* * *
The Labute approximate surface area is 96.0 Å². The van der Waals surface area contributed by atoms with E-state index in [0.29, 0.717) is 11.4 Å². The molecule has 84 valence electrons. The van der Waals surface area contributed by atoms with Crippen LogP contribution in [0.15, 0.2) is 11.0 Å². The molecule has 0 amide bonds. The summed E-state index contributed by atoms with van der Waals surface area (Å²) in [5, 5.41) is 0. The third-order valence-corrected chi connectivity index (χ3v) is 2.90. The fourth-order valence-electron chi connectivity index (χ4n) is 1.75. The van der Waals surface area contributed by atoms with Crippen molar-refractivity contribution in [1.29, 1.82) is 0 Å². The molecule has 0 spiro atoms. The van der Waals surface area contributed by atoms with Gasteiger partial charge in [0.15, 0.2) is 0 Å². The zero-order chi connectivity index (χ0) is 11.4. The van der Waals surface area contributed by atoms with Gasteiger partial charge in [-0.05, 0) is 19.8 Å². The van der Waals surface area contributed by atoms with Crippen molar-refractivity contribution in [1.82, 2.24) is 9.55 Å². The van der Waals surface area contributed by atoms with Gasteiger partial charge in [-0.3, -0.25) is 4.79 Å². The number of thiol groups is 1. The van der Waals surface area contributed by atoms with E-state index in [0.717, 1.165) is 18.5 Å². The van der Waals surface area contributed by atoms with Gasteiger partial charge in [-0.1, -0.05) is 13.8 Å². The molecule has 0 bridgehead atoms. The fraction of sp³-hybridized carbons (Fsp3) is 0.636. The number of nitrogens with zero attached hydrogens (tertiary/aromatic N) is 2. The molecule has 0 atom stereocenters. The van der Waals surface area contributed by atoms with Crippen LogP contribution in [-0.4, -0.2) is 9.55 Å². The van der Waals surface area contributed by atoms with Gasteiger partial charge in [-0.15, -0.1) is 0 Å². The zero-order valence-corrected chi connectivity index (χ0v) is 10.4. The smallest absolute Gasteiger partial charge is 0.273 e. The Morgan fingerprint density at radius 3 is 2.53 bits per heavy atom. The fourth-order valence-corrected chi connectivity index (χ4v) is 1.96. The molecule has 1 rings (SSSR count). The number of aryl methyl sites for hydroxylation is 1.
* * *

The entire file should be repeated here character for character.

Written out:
The Labute approximate surface area is 96.0 Å². The van der Waals surface area contributed by atoms with E-state index in [0.29, 0.717) is 11.4 Å². The molecule has 84 valence electrons. The van der Waals surface area contributed by atoms with Crippen LogP contribution in [0.15, 0.2) is 11.0 Å². The molecule has 0 amide bonds. The summed E-state index contributed by atoms with van der Waals surface area (Å²) in [5, 5.41) is 0. The third-order valence-corrected chi connectivity index (χ3v) is 2.90. The fourth-order valence-electron chi connectivity index (χ4n) is 1.75. The van der Waals surface area contributed by atoms with Crippen molar-refractivity contribution in [1.29, 1.82) is 0 Å². The molecule has 0 spiro atoms. The van der Waals surface area contributed by atoms with Gasteiger partial charge in [0.15, 0.2) is 0 Å². The zero-order chi connectivity index (χ0) is 11.4. The van der Waals surface area contributed by atoms with Gasteiger partial charge in [-0.05, 0) is 19.8 Å². The van der Waals surface area contributed by atoms with Crippen molar-refractivity contribution in [1.82, 2.24) is 9.55 Å². The van der Waals surface area contributed by atoms with Gasteiger partial charge in [-0.3, -0.25) is 4.79 Å². The number of thiol groups is 1. The van der Waals surface area contributed by atoms with E-state index in [0.717, 1.165) is 18.5 Å². The van der Waals surface area contributed by atoms with Gasteiger partial charge in [-0.1, -0.05) is 13.8 Å². The molecule has 0 bridgehead atoms. The fraction of sp³-hybridized carbons (Fsp3) is 0.636. The number of nitrogens with zero attached hydrogens (tertiary/aromatic N) is 2. The molecule has 0 atom stereocenters. The van der Waals surface area contributed by atoms with Crippen LogP contribution in [-0.4, -0.2) is 9.55 Å². The van der Waals surface area contributed by atoms with Gasteiger partial charge in [-0.15, -0.1) is 0 Å². The zero-order valence-corrected chi connectivity index (χ0v) is 10.4. The smallest absolute Gasteiger partial charge is 0.273 e. The Morgan fingerprint density at radius 3 is 2.53 bits per heavy atom. The fourth-order valence-corrected chi connectivity index (χ4v) is 1.96. The molecule has 1 rings (SSSR count). The number of aryl methyl sites for hydroxylation is 1.